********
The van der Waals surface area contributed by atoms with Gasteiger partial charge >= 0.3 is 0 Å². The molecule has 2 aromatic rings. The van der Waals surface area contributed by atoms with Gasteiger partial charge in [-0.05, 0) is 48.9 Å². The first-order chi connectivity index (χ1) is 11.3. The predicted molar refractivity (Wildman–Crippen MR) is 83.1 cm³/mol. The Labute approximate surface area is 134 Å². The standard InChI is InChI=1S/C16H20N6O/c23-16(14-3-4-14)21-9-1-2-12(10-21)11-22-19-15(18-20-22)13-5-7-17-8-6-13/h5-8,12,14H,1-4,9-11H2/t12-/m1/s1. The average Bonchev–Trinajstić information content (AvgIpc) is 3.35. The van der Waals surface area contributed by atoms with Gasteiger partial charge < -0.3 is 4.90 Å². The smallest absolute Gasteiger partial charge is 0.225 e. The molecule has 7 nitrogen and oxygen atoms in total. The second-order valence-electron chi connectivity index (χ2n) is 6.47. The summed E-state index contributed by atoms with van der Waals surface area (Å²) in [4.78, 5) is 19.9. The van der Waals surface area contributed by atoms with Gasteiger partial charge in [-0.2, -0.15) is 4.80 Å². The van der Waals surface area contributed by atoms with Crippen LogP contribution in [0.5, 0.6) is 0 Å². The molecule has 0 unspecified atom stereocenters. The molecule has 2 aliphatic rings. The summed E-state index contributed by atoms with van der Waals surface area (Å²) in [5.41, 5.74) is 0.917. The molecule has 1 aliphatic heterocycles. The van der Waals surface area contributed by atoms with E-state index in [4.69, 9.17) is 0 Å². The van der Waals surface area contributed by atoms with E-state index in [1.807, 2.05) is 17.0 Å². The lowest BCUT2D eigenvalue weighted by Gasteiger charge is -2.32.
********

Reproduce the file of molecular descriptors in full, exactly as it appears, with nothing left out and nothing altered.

The van der Waals surface area contributed by atoms with Gasteiger partial charge >= 0.3 is 0 Å². The molecule has 2 aromatic rings. The van der Waals surface area contributed by atoms with Gasteiger partial charge in [-0.05, 0) is 48.9 Å². The first-order chi connectivity index (χ1) is 11.3. The predicted molar refractivity (Wildman–Crippen MR) is 83.1 cm³/mol. The Labute approximate surface area is 134 Å². The standard InChI is InChI=1S/C16H20N6O/c23-16(14-3-4-14)21-9-1-2-12(10-21)11-22-19-15(18-20-22)13-5-7-17-8-6-13/h5-8,12,14H,1-4,9-11H2/t12-/m1/s1. The average Bonchev–Trinajstić information content (AvgIpc) is 3.35. The van der Waals surface area contributed by atoms with Gasteiger partial charge < -0.3 is 4.90 Å². The smallest absolute Gasteiger partial charge is 0.225 e. The molecule has 7 nitrogen and oxygen atoms in total. The second-order valence-electron chi connectivity index (χ2n) is 6.47. The summed E-state index contributed by atoms with van der Waals surface area (Å²) in [4.78, 5) is 19.9. The van der Waals surface area contributed by atoms with Gasteiger partial charge in [-0.2, -0.15) is 4.80 Å². The van der Waals surface area contributed by atoms with Crippen LogP contribution in [0.5, 0.6) is 0 Å². The molecule has 0 unspecified atom stereocenters. The molecule has 2 aliphatic rings. The summed E-state index contributed by atoms with van der Waals surface area (Å²) in [5.41, 5.74) is 0.917. The molecule has 1 aliphatic heterocycles. The van der Waals surface area contributed by atoms with E-state index in [4.69, 9.17) is 0 Å². The van der Waals surface area contributed by atoms with E-state index in [1.807, 2.05) is 17.0 Å². The lowest BCUT2D eigenvalue weighted by Gasteiger charge is -2.32.